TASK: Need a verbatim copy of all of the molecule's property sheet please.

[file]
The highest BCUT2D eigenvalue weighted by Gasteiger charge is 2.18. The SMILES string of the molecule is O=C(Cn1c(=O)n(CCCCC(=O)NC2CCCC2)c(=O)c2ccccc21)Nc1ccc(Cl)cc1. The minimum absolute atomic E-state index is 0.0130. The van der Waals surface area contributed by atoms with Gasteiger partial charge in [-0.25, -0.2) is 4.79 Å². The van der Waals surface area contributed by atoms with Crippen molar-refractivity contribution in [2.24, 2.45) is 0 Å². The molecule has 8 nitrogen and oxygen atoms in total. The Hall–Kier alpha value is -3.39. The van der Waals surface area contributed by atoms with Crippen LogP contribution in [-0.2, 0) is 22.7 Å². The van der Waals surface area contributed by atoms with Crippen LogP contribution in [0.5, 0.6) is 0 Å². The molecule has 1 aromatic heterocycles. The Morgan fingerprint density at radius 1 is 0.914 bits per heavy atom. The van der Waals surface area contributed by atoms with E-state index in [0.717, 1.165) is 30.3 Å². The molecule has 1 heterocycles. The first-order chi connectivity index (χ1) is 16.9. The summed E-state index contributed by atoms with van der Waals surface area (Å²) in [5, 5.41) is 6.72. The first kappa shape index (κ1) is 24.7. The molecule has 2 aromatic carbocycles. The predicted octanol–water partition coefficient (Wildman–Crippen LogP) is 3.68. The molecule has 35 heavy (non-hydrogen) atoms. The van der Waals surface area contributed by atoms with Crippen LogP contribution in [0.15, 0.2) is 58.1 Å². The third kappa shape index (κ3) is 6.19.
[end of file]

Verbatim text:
The highest BCUT2D eigenvalue weighted by Gasteiger charge is 2.18. The SMILES string of the molecule is O=C(Cn1c(=O)n(CCCCC(=O)NC2CCCC2)c(=O)c2ccccc21)Nc1ccc(Cl)cc1. The minimum absolute atomic E-state index is 0.0130. The van der Waals surface area contributed by atoms with Gasteiger partial charge in [-0.25, -0.2) is 4.79 Å². The van der Waals surface area contributed by atoms with Crippen molar-refractivity contribution in [2.24, 2.45) is 0 Å². The molecule has 8 nitrogen and oxygen atoms in total. The Hall–Kier alpha value is -3.39. The van der Waals surface area contributed by atoms with Crippen LogP contribution in [-0.2, 0) is 22.7 Å². The van der Waals surface area contributed by atoms with Crippen LogP contribution in [0.5, 0.6) is 0 Å². The molecule has 1 aromatic heterocycles. The Morgan fingerprint density at radius 1 is 0.914 bits per heavy atom. The van der Waals surface area contributed by atoms with E-state index in [0.717, 1.165) is 30.3 Å². The molecule has 1 heterocycles. The first-order chi connectivity index (χ1) is 16.9. The summed E-state index contributed by atoms with van der Waals surface area (Å²) in [5, 5.41) is 6.72. The first kappa shape index (κ1) is 24.7. The molecule has 2 aromatic carbocycles. The predicted octanol–water partition coefficient (Wildman–Crippen LogP) is 3.68. The molecule has 35 heavy (non-hydrogen) atoms. The van der Waals surface area contributed by atoms with Crippen LogP contribution in [0.15, 0.2) is 58.1 Å². The third kappa shape index (κ3) is 6.19.